Are You Or Someone Close To You Struggling To Adapt To A Chronic Illness?
Being diagnosed with a neurological condition such as a spinal cord injury, stroke or multiple sclerosis is an overwhelming and isolating experience. It affects you, family and friends. The uncertainty of what your future holds can leave you with a feeling of intense grief and overwhelming loss.
It takes time but redefining who you are is key to moving forwards with this new direction your life has taken. You may feel that you have lost the independence you had prior to the diagnosis and adapting to these changes may sometimes feel insurmountable.
Therapy for a neurological condition or a chronic illness can help you understand your condition, grieve the losses you are experiencing and provide you with the strategies that will help you effectively cope with your situation.
Do you feel uncertain about your future? Perhaps you’re having trouble adjusting to a new diagnosis or the progression of your condition. Do you feel overwhelmed and unable to cope with your illness?
You may feel sad, depressed or anxious as you experience a loss of independence. Or, maybe you feel alone and isolated because no one seems to understand what you are going through. Perhaps you are unable to participate in activities that you once were able to, or you find yourself limited in some way. You might feel overwhelmed with the amount of information you receive from clinicians, friends, family and other resources about managing your illness.
Are you struggling to decide which of these options are right for you? Do you wish you could adapt easily and feel like you did before your diagnosis?
You Are Not Alone In Your Struggle To Adapt To Your Diagnosis
An estimated 3.6 million Canadians are affected by neurological conditions according to the Public Health Agency of Canada. Chronic illnesses include arthritis, neurological conditions, such as Multiple Sclerosis (MS), and neurodegenerative disorders, including Alzheimers and Parkinson’s.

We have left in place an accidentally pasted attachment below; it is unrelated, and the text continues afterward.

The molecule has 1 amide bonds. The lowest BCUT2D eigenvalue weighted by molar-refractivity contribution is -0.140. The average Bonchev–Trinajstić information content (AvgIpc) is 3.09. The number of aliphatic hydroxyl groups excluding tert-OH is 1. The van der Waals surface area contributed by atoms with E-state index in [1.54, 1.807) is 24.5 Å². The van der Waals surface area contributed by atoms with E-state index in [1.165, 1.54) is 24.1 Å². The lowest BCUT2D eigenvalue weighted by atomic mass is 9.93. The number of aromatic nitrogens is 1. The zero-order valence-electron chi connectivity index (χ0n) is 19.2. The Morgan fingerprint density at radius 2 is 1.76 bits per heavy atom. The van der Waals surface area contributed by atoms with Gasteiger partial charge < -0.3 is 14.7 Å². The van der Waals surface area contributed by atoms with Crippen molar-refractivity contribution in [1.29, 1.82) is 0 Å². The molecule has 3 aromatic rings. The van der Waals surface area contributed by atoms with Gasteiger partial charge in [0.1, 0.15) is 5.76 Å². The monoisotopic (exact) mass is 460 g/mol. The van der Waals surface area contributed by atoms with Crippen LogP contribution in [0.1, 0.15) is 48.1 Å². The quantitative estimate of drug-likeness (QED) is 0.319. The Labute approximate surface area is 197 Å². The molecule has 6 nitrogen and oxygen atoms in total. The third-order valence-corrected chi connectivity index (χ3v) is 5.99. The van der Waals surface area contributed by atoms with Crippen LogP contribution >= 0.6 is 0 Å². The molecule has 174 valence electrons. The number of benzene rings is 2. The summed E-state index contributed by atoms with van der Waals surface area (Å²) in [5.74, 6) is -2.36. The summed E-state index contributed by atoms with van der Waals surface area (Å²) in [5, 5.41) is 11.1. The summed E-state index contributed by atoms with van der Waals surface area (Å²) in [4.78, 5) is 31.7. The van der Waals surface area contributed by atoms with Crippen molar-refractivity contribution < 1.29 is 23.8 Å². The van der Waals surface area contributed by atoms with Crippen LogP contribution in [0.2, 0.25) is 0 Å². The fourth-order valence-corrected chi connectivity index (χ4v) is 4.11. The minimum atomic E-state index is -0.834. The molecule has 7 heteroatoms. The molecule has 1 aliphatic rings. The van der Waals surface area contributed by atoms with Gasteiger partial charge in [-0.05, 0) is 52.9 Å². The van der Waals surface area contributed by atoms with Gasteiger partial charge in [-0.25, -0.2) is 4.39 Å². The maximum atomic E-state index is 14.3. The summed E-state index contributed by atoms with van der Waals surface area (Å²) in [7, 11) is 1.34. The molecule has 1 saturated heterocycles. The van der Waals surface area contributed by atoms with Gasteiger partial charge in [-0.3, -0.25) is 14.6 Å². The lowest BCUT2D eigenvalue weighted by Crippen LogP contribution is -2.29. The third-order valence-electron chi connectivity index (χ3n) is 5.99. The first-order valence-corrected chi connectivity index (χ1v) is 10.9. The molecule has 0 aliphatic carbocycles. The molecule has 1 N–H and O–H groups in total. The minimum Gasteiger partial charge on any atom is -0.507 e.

Struggling to manage the difficult emotions of a chronic illness is extremely common. Among those with a chronic illness, the rates of anxiety, depression and suicide are significantly higher compared to the general public.
With some chronic illnesses, such as MS, depression can be a primary or secondary symptom. A new diagnosis can trigger old traumas or feelings of helplessness. A deep sense of loss and not knowing where to turn to or what to do next may leave you searching for hope.
With the guidance of a caring Psychologist that understands what you’re going through, it is possible to reclaim your life. With therapy for chronic illness I can help you gain the resources, support and practical skills you need to move through the emotional challenges that being diagnosed with a chronic illness brings with it.
Therapy For Chronic Illness Can Help You Manage And Adapt
I use a holistic approach to help clients adjust to the symptoms of their illness. That means our work involves more than simply learning to accept your diagnosis. We will explore the physical, spiritual, cognitive, social and emotional aspects that are impacted by your condition.
We will also focus on how your diagnosis impacts your relationships or work. Through sessions with me, you will learn how to manage the anger, anxiety and depression that may be keeping you from moving forward. You will not only come to better understand your symptoms, but you will learn how to adapt and feel confident again.
I know firsthand how difficult living with a chronic illness can be. I was diagnosed with MS in 1993, which has brought an array of challenges over time. However, with help, I have learned to abandon the title of being a “victim” and have been able to adjust, adapt and move through the losses as a result of my illness.